The current issue of BYU Magazine, organ of the Alumni Association and tireless fundraising vehicle, is in mailboxes now–or, if your dining room table looks like mine, buried under gleaming drifts of your husband’s voluminous correspondence with the American Medical Association. In all honesty, I’m not generally a cover-to-cover reader of this publication: I’ll scan through Richard Cracroft’s regular “Book Nook” feature, read the “After All” micro-essay at the back thinking “I could have written that!”, and pore over those strangely absorbing “Alumni Updates” (Jonathan J. Toronto, (BS ’95, JD University of Iowa ’99; Allison Walker [BS '94]; Andover, Minn.) has been elected a principal of the law firm Gray Plant Mooty. Really? Wonder how many kids they have? And, more importantly, who came up with the punctuation template for these little blurbs?). That’s about it, usually. This most recent issue, though, features a long photo essay, “24 Hours at BYU,” that conveys, by means of some 183 color photographs, the surfaces and substances of these 600 acres. I read it start to finish.
I’ve often thought that still color photography, as a representational medium, is uniquely suited to take on the vast institutional subject of BYU. Still photography attends to surfaces and images, and BYU, with its groomed students and manicured grounds, obligingly supplies both in abundance. Both BYU and the still photographer realize that attention to image need not be shallow, aesthetically or spiritually—at its best, a photograph uses contour and surface to figure forth a felt truth, and, at its best, BYU does the same—but both are susceptible to the ease of superfice and mere prettiness. Still photography, particularly in its documentary and photojournalist forms, is a crucial means of producing, revising and disseminating the collective memory—from Iwo Jima and Iraq—that suffuses history book, public space and official discourse; BYU functions in much the same way for the church, as the principal site at which official history and culture of church and state is packaged and distributed, by means of CES and correlation, through our collective memory. And still photography is most engaging from the very close or the very long views; in the middle distance, nearly any photographic subject will look snapshotty and banal. BYU, in my experience, is the same: genuinely stirring, as a high-minded experiment in faithful reason and clean life, from the long view, and from the close view, as a thousand daily interactions between student and teacher, spirit and logos, authentically uplifting—but, from the middle distance of administrative bureaucracy and academic turf wars, occasionally petty and bromidic.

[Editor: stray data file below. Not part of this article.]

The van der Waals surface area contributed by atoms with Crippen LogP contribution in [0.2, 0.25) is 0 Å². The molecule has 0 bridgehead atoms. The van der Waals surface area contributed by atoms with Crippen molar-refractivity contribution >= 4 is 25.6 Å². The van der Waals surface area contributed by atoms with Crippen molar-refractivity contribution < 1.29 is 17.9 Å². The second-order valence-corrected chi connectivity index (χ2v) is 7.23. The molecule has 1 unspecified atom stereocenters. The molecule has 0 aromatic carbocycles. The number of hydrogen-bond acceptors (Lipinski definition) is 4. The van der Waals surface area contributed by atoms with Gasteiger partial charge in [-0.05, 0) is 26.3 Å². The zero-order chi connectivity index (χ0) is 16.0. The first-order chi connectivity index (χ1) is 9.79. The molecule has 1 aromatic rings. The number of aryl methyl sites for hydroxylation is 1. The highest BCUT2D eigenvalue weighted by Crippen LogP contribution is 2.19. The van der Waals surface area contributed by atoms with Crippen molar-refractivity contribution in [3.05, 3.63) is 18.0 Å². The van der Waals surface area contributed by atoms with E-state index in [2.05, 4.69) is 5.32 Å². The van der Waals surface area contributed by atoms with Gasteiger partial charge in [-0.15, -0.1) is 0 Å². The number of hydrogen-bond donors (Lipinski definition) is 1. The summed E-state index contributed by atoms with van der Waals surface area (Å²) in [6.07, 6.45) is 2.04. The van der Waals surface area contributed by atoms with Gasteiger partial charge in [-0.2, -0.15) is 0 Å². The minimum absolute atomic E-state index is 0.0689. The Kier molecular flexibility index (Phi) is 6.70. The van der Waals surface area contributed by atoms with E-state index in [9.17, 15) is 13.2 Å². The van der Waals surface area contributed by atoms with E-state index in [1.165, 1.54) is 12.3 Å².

The lavish color spread, then, is in many ways just right. The physical facilities in these pages are, alas, perhaps less photogenic in their homely orange brick than they have ever been, despite the glittering fields of glass and blond wood in the new Joseph F. Smith building. The BYU students themselves are, as ever, a motley bunch as well. But there are some great photos here. A butcher stands above an expanse of bloody chuck roast ready to be wrapped and delivered to the Creamery. Hordes of students crowd a tight campus intersection–but nobody cuts across the grass–between classes, faces a catalog of human sociality. The snowy concrete fins of the “Tree of Wisdom” cast a wing-shaped shadow across the lawn. A coed peers into the glassed fudge case at the Wilkinson candy counter, glacial bergs of chocolage in the foreground. An electrician works beneath the “Y” smokestack, that aging campus mast. Freshmen flirt, cell phones in hand, against the cinder blocks of a Helaman Halls lobby.
The photographers missed some indispensable BYU images, though. The merry squallor of south-of-campus apartment buildings was absent, for one, and the sepulchral basement passages of the JKHB, papered in photocopied flyers. There weren’t enough strollers in the halls, or baby carriers in the classrooms. Nobody praying over lunch in the Cougareat. And the one-on-one interaction between student and faculty mentor, one of my most valuable experiences at BYU and, in my view, one of BYU’s greatest gifts, was nowhere to be seen.
What images are indispensable to your personal BYU photo-essay?